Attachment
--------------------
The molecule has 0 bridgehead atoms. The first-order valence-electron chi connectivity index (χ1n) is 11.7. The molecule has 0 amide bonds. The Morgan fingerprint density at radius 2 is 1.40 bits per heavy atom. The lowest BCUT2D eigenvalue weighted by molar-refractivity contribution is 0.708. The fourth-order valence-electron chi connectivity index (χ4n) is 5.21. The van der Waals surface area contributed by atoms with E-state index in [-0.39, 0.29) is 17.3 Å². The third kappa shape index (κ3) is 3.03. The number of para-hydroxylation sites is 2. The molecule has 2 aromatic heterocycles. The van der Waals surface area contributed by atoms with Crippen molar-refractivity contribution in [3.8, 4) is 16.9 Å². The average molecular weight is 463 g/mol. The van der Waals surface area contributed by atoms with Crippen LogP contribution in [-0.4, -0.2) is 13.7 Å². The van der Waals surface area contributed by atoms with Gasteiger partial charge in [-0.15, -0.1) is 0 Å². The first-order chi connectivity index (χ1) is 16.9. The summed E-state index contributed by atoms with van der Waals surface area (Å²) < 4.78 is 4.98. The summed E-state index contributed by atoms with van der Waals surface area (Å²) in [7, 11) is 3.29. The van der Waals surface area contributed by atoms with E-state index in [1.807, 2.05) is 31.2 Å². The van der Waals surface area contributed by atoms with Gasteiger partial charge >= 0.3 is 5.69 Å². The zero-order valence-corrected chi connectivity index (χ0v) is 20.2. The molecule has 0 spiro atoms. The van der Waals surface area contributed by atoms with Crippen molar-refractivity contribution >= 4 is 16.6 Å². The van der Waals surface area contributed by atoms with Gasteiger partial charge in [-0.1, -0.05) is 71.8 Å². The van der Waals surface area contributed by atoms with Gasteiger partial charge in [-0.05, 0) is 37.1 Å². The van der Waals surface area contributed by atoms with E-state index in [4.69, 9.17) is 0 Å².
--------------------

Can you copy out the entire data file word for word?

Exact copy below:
The molecule has 0 bridgehead atoms. The first-order valence-electron chi connectivity index (χ1n) is 11.7. The molecule has 0 amide bonds. The Morgan fingerprint density at radius 2 is 1.40 bits per heavy atom. The lowest BCUT2D eigenvalue weighted by molar-refractivity contribution is 0.708. The fourth-order valence-electron chi connectivity index (χ4n) is 5.21. The van der Waals surface area contributed by atoms with E-state index in [-0.39, 0.29) is 17.3 Å². The third kappa shape index (κ3) is 3.03. The number of para-hydroxylation sites is 2. The molecule has 2 aromatic heterocycles. The van der Waals surface area contributed by atoms with Crippen molar-refractivity contribution in [3.8, 4) is 16.9 Å². The average molecular weight is 463 g/mol. The van der Waals surface area contributed by atoms with Crippen LogP contribution in [-0.4, -0.2) is 13.7 Å². The van der Waals surface area contributed by atoms with Gasteiger partial charge in [-0.15, -0.1) is 0 Å². The first-order chi connectivity index (χ1) is 16.9. The summed E-state index contributed by atoms with van der Waals surface area (Å²) < 4.78 is 4.98. The summed E-state index contributed by atoms with van der Waals surface area (Å²) in [7, 11) is 3.29. The van der Waals surface area contributed by atoms with E-state index in [1.807, 2.05) is 31.2 Å². The van der Waals surface area contributed by atoms with Gasteiger partial charge >= 0.3 is 5.69 Å². The zero-order valence-corrected chi connectivity index (χ0v) is 20.2. The molecule has 0 spiro atoms. The van der Waals surface area contributed by atoms with Crippen molar-refractivity contribution >= 4 is 16.6 Å². The van der Waals surface area contributed by atoms with Gasteiger partial charge in [-0.1, -0.05) is 71.8 Å². The van der Waals surface area contributed by atoms with Gasteiger partial charge in [-0.05, 0) is 37.1 Å². The van der Waals surface area contributed by atoms with E-state index in [4.69, 9.17) is 0 Å².